Other members of the research team are Ichiro Matsumoto, PhD, from Monell; Nobuyoshi Otori, MD, PhD and Hiromi Kojima, MD, PhD, from Jikei University School of Medicine; and Shu Kikuta, MD, PhD and Tatsuya Yamasoba, MD, PhD, from the University of Tokyo.

The sense of smell impacts food selection behavior. The olfactory system does not only help to identify the chemical composition of food but also serves as an internal sensor for the nutritional status1,2. Recent observations that odor perception even directly impacts central nervous circuitries3,4 and peripheral metabolism5 have clearly emphasized the relevance of the olfactory system for energy homeostasis, but the underlying mechanisms are still poorly understood.

Olfactory neurons interact with central nervous circuitries regulating food intake and energy expenditure6. Interestingly, already the smell of hidden food stimuli activates AgRP and POMC neurons in the hypothalamus3,4 suggesting a strong influence of olfactory inputs on hypothalamic regulation of energy homeostasis.

Olfactory sensitivity, in turn, is dynamically modulated by the nutritional status. Fasting enhances olfactory acuity, while satiation attenuates olfactory performance7–11. In long term, overconsumption of high fat food causes a loss of olfactory sensory neurons, impairs olfactory functioning and alters olfaction driven behavior12,13. However, it remains unclear how odor perception is modulated by global energy homeostasis.

Insulin is a key candidate for mediating this interaction. Secreted after food intake, blood insulin levels dynamically reflect body fuel availability. In fact, the highest density of central insulin receptors and the highest insulin concentration are found on the olfactory bulb14–16.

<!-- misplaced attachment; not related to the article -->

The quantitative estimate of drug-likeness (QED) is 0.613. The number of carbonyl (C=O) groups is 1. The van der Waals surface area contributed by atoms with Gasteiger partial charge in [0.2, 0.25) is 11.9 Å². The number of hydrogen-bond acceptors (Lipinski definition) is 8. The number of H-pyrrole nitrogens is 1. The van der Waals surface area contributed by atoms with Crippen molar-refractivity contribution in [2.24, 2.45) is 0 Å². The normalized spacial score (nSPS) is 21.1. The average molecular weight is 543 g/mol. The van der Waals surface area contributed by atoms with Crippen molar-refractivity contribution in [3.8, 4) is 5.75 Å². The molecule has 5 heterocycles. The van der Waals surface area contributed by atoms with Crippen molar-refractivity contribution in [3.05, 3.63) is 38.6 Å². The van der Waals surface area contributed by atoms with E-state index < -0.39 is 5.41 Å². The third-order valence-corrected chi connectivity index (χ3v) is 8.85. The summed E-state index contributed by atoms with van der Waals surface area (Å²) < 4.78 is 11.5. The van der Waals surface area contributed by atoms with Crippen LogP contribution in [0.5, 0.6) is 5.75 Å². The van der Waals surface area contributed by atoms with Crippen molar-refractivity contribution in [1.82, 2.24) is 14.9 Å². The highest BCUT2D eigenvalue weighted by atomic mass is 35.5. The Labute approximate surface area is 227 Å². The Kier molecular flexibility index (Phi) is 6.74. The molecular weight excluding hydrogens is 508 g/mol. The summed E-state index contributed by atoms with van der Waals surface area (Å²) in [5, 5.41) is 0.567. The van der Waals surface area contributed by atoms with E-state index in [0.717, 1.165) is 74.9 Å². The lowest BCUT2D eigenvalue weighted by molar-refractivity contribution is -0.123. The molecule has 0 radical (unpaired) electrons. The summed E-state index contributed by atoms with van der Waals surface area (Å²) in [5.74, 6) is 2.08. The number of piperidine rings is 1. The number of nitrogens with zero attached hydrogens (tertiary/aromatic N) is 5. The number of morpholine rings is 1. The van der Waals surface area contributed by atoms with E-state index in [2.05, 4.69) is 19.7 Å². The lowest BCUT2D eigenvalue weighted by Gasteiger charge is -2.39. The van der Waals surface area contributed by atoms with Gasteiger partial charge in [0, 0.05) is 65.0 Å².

The transport across the blood brain barrier is higher in this area compared to the rest of the brain17 suggesting direct modulation of olfactory signaling by insulin. Indeed, acute euglycaemic hyperinsulinaemia deteriorates olfactory performance18. A similar effect was observed after intracerebroventricular insulin application in rats19.

Intranasal insulin application in humans, however, provided so far inconsistent results: While decreased olfactory performance was reported in normosmic subjects20, better olfactory sensitivity was demonstrated after intranasal insulin administration in anosmic subjects21 and hyposmic subjects22.

Here, we investigated the role of peripheral insulin sensitivity, intranasal insulin and reactive blood insulin changes after intranasal administration in the regulation of olfactory performance in humans. To consider variability in peripheral insulin sensitivity, we recruited a sample of healthy- and overweight subjects (BMI 20–30 kg/m2).

Given the evidence that insulin sensitivity is a better indicator for the metabolic state than body weight23,24, and that the homeostasis model assessment of insulin resistance (HOMA-IR) is a good proxy for peripheral insulin sensitivity, we hypothesized that poor insulin sensitivity assessed by HOMA-IR will predict poor olfactory performance.

Second, we explored the modulatory effect of central insulin action on olfactory perception through intranasal administration of different doses. Intranasal insulin applications are associated with reactive blood insulin changes25 that might in turn interact with olfactory perception and mask the intranasal insulin effects.

Therefore, we hypothesized that correcting for reactive changes of blood insulin levels will reveal a dose-dependent modulation of olfactory perception by intranasal insulin with stronger effects of higher doses.

reference link:

Original Research: Closed access.
Insulin-dependent maturation of newly generated olfactory sensory neurons after injury” by Akihito Kuboki, Shu Kikuta, Nobuyoshi Otori, Hiromi Kojima, Ichiro Matsumoto, Johannes Reisert and Tatsuya Yamasoba. eNeuro